Coins & Currency
A-Mark Precious Metals
Stack's Legacy Website
Spectrum Numismatics International
Heinrich Köhler Auktionshaus
John Bull Stamp Auctions, LTD
Spectrum Wine Auctions
Collateral Finance Corporation
Sell or Consign Now
Rare Coin Sales
News & Media
Upcoming Auction Schedule
Live Online Bidding
Past Auctions and Prices Realized
Terms and Conditions
Online Consignment Form
Stack's Bowers Blog
Stack's Bowers TV
News RSS Feed
Stack's Bowers Blog Articles
Some Quintessential Staples of an Advanced US Collection
August 23, 2012 7:06 PM PDT
By Jeff Lubinski
There’s a reason that the United States started coining its own money early in its infancy. In the front of your Red Book you can read all about the history of early colonial trade, highlighted by the use of wampum as a medium of exchange. As the English recovered from civil war and disregarded the American colonies, the need for colonially coined money became evident.
The Massachusetts General Court authorized coinage in 1652 which led to the production of so-called New England (or NE, as it was stamped on to the coins) coinage, and later to Willow, Oak and Pine Tree coinage in a combination of efforts to battle counterfeiters and keep colonial coinage in line with similar circulating pieces from England. The General Assembly of New Jersey authorized the St. Patrick coppers (which Mark Newby, an immigrant from Dublin, Ireland in 1681) as legal tender in the colony. These coins featured a “decorative brass insert” which, according to the Red Book, was to help prevent counterfeiting.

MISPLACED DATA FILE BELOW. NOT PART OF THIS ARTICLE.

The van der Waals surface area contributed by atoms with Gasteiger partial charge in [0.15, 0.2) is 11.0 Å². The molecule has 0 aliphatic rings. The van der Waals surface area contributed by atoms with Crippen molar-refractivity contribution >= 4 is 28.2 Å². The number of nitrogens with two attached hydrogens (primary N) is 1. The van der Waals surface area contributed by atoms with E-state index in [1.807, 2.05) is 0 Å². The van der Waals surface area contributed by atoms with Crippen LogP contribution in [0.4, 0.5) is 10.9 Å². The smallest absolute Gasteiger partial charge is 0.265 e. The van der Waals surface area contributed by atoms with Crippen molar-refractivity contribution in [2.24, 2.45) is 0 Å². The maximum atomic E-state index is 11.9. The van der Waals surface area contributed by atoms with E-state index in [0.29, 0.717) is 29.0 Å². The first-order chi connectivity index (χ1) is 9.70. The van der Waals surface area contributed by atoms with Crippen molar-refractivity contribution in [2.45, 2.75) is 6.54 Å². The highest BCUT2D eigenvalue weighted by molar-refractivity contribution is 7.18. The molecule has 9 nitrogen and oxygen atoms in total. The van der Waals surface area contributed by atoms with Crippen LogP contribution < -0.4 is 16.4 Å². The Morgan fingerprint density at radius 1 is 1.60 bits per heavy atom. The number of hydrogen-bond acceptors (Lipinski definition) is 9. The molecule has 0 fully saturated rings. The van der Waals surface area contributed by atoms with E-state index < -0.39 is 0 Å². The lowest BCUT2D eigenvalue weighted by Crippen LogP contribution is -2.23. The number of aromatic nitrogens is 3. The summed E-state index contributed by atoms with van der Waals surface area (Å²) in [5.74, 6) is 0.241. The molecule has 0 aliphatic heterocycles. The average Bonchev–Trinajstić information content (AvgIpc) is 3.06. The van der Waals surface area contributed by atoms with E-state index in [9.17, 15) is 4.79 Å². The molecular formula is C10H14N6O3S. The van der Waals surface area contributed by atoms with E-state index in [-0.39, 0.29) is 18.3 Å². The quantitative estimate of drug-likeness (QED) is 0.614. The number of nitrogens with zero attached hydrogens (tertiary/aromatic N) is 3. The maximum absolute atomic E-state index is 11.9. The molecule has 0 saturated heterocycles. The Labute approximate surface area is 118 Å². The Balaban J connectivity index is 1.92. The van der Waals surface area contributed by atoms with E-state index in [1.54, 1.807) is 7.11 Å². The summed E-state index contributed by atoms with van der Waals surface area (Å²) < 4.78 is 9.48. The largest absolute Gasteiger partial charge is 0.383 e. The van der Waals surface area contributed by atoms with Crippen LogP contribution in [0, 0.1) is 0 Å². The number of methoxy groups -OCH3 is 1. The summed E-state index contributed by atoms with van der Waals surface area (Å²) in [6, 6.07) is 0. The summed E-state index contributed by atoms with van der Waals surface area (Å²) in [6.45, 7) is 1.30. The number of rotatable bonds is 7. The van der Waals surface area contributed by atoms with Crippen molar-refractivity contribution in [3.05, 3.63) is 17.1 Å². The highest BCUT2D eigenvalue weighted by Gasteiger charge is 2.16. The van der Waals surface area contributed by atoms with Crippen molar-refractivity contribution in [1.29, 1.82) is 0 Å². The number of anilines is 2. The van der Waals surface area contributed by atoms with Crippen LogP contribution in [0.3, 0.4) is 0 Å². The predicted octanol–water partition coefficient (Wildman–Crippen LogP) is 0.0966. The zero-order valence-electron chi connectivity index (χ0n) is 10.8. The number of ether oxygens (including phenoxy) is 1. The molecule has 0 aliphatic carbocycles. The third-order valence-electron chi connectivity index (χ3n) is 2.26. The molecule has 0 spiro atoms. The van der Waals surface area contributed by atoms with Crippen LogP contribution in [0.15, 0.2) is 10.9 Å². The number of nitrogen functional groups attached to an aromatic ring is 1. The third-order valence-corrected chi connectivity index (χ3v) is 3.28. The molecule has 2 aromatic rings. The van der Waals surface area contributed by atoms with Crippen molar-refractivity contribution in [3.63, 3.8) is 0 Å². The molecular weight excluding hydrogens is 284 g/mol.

Today I was going through a fairly extensive sampling of colonial coinage and was pleased to find that the collector’s St. Patrick farthing clearly displayed the brass spot, unlike many other examples on which it’s not visible or has been removed. Accompanying the farthing was a St. Patrick’s halfpenny, though the brass insert had been removed (what a shame!). Additionally this collector had a wonderful example of both large and small planchet Pine Tree Shillings from the Massachusetts Bay Colony.
I certainly agree with the Red Book and think that at some point, advanced collections of US coinage should have a nice colonial of the collector’s choosing, for no other reason than the depth of the history associated with such pieces. While our lotting is not yet underway for our upcoming November Baltimore Sale, this well put-together collection of colonial coinage will be in the main sale. If you’re interested in any of these pieces, be sure to check back closer to the auction for lot numbers!
Return to Blog Article Listing...
The May 2013 ANA Auction Catalog
The May 2013 ANA Auction Catalog (virtual)
Crossing the Block: The Linnemann Family Collection
Meet With Ron Gillio in Paris in June
Upcoming Events: Summer Auction Consignment Deadlines!
United States Coin of the Week: Exceptional Gem Mint State 1811 Half Dollar Shines in Our May 2013 New Orleans ANA Sale
Answers for the Avid Collector: Unique, Rare, Scarce, Low Mintage?
Stack’s Bowers And Ponterio Sells Millions In Hong Kong
Stack’s Bowers Galleries New Orleans Sale To Feature Many U.S. Coin Rarities
Stack’s Bowers Galleries Sells Over $11 Million In Baltimore
Stacks Bowers Galleries Presents the March 2013 Whitman Coin and Collectibles Baltimore Expo Sale
Looking for something specific?
Search current and past auctions with the auction search engine.
©2013 Stack's Bowers Galleries. All Rights Reserved
Sell or Consign Now
Rare Coin Sales
1063 McGaw Ave
123 West 57th Street
New York, NY 10019
P.O. Box 1804
Wolfeboro, NH 03894
Unit 1702, 17/F, Dina House
Central, Hong Kong
+852 2117 1191